Joe Penhall’s Mood Music is a battle between Art and Commerce

Joe Penhall’s Mood Music is a battle between Art and Commerce

Robert Tanitch reviews Mood Music at The Old Vic, London SW1

Joe Penhall, author of the multi-award-winning Blue/Orange, has written a satire on the music industry and asks how far the demands of money can push somebody over the edge.

A young female singer and a middle-aged male producer fight over who owns a hit song. It soon becomes clear that neither their lawyers nor their therapists know anything about the music industry and creativity.

The producer claims that if it were not for him the song would never have been the commercial hit it became and he wants to take the credit, the money and any awards that are going.

Seána Kerslake in Mood Music - Credit Manuel Harlan

Seána Kerslake in Mood Music

The Old Vic stage now has a thrust stage, jutting into the stalls, which means the audience is much nearer to the actors than usual.

The scenes between artist and producer and the scenes between them and their therapists and the scenes with and between their lawyers are all played simultaneously.

Penhall has described his play as a fugue for voices.

Roger Michell’s fluid production constantly amazes with its constant overlapping. The actors have to be on their toes. The timing, vocally and physically, is everything. The barbed wit bounces back and forth.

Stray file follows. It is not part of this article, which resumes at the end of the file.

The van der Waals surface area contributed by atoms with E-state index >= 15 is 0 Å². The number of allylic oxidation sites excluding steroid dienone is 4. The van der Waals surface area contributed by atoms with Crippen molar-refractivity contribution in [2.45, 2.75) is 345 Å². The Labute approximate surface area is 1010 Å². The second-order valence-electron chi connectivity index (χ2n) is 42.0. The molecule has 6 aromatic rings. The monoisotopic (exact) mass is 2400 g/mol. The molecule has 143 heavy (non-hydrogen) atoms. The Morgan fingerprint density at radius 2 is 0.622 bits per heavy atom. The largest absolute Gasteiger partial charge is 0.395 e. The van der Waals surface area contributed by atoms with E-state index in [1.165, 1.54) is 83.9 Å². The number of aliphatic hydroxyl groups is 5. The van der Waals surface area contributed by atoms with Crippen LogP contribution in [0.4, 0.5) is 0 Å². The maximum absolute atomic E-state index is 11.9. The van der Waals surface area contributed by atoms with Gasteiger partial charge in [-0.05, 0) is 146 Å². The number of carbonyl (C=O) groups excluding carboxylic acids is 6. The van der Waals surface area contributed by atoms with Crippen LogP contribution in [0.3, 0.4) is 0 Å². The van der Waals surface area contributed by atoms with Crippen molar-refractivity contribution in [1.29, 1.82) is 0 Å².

Ben Chaplin is the producer and like so many men in show biz today, he abuses his power. He’s an egotistical bully, an arrogant, selfish and contemptible chauvinist. His Behaviour at an award ceremony is appalling. He has no empathy whatsoever. What he does have is all the best dialogue.

Seána Kerslake is the Dublin-born songwriter, who fights to be free of commercial control and do her own thing. Young and vulnerable, she was abused by the band’s crew during a tour of the US and remains traumatised.

Robert Tanitch Mature Times theatre reviewerPip Carter and Kurt Egyiawan are the lawyers. Jemma Redgrave and Neil Stuke are the therapists.

The major appeal of Mood Music is the way it has been constructed, the clever way it has been directed, and the energy of the actors, rather than the actual play itself.

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